I’m a corporate finance guy, by profession, and one of my favorite words is fungible. It’s a fairly specialized word, and many of you may not know it, so I’ll explain what it means. If an item is fungible, that means that individual units of that item have mutual sameness, in terms of value, and are easily substituted. (Commodities tend to be fungible, as mutual sameness is a lot of what makes something a commodity rather than a product.) Currency is fungible. One dollar bill has the exact same value as another dollar bill, even if the second one has a phone number written on it lipstick. A bushel of corn is also fungible, as is a barrel of light sweet crude oil. Here is the Wikipedia article, if you’re interested.
Employees tend not to be fungible. Do y’all know of Bill Barnwell of Football Outsiders? He’s kind of a B-minus football thinker who thinks he’s an A-plus. Like all the guys at Football Outsiders, and others of their ilk, they tend to over-value statistics, especially the proprietary ones that they create. Anyway, this fellow Barnwell had a silly tweet the other night.
Happy Monday Night, or Tuesday morning, or whenever you it is that you read this. A funny sidebar just occurred to me, as I embark upon this throwaway paragraph. I always say Happy Monday, or whatever, which long-time readers will recognize going back to my ST&NO days on Mile High Report. It was recently pointed out to me at work that my use of that greeting convention is rubbing off, and that other people are starting emails that way too. I can get colleagues to write and speak like me without trying, but I have a harder time getting them to do what I ask in the actual emails. You know, like sell new business, and get new projects underway. It’s funny how the power of suggestion works.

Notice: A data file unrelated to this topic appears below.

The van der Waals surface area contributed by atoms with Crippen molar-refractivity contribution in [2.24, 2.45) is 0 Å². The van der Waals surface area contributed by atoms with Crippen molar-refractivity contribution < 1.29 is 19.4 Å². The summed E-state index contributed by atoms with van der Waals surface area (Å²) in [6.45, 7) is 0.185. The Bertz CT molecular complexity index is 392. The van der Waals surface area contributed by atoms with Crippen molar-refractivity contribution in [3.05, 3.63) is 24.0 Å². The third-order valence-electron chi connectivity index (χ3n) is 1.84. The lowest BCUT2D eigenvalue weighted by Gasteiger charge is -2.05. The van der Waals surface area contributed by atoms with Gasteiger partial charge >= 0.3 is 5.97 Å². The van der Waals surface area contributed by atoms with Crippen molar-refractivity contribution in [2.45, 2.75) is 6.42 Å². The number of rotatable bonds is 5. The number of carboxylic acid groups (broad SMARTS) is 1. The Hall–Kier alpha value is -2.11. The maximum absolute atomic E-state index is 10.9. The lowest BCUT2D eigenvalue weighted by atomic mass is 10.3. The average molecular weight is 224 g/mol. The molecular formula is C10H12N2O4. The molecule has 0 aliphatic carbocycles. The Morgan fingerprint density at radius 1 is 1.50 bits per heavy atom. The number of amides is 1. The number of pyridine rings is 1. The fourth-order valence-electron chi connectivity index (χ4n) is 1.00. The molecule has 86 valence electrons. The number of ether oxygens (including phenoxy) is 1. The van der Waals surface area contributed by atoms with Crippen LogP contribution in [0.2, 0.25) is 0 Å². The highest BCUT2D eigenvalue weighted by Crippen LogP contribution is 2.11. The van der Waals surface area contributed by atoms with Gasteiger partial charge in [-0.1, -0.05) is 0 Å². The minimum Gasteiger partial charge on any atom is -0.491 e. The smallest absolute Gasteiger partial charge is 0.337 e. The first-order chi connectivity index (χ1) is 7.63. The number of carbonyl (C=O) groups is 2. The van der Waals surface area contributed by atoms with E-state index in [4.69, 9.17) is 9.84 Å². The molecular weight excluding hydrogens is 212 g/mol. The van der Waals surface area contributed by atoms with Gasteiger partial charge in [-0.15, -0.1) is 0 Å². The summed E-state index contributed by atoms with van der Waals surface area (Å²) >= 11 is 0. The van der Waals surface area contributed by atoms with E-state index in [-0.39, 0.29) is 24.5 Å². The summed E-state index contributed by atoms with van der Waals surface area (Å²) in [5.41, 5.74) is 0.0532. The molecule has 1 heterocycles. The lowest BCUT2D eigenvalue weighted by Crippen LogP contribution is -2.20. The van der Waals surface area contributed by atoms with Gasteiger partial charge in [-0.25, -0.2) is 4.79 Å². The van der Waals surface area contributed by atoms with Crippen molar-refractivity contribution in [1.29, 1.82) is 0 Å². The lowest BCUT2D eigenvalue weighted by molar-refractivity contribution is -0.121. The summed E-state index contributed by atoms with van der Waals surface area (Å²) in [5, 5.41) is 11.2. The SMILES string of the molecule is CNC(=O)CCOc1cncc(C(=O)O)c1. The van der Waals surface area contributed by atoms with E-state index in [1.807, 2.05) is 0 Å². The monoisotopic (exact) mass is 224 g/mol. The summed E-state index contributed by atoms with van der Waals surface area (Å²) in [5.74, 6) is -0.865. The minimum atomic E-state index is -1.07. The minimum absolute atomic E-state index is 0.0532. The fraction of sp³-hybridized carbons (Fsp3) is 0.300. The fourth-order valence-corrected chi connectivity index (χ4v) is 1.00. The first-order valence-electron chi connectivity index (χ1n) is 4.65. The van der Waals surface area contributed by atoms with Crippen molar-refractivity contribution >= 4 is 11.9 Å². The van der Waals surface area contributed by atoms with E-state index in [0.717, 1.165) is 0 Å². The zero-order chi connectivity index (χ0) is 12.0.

I’ve recently been accused of loving myself too much (and not for the first time, incidentally). This paragraph is expressly designed to be a completely irrelevant, and pointless throwaway, since it has recently come to my attention that some readers skip my first paragraph. That way, cleverly, they can ignore all the nice things I say about myself. I mean, hell… chances are nothing interesting about football could be there. I’m just warming up, right?
Now, the real Ted Bartlett version of things. First, a heart-felt thanks to Bill “Pork Chop” Williamson, James Walker, Alex Marvez, Adam Schein, and Mike Patrick for inspiring some of my language and thinking in the humble version of my pregame column. They are truly the best at what they do, and stand as excellent examples for a young writer who’s trying really hard to be simultaneously silly, unstylish, and boring. I humbly thank Jewish G_d (it’s his turn, and he doesn’t like the “O”, you heard?) that I have those All-Stars to crib from.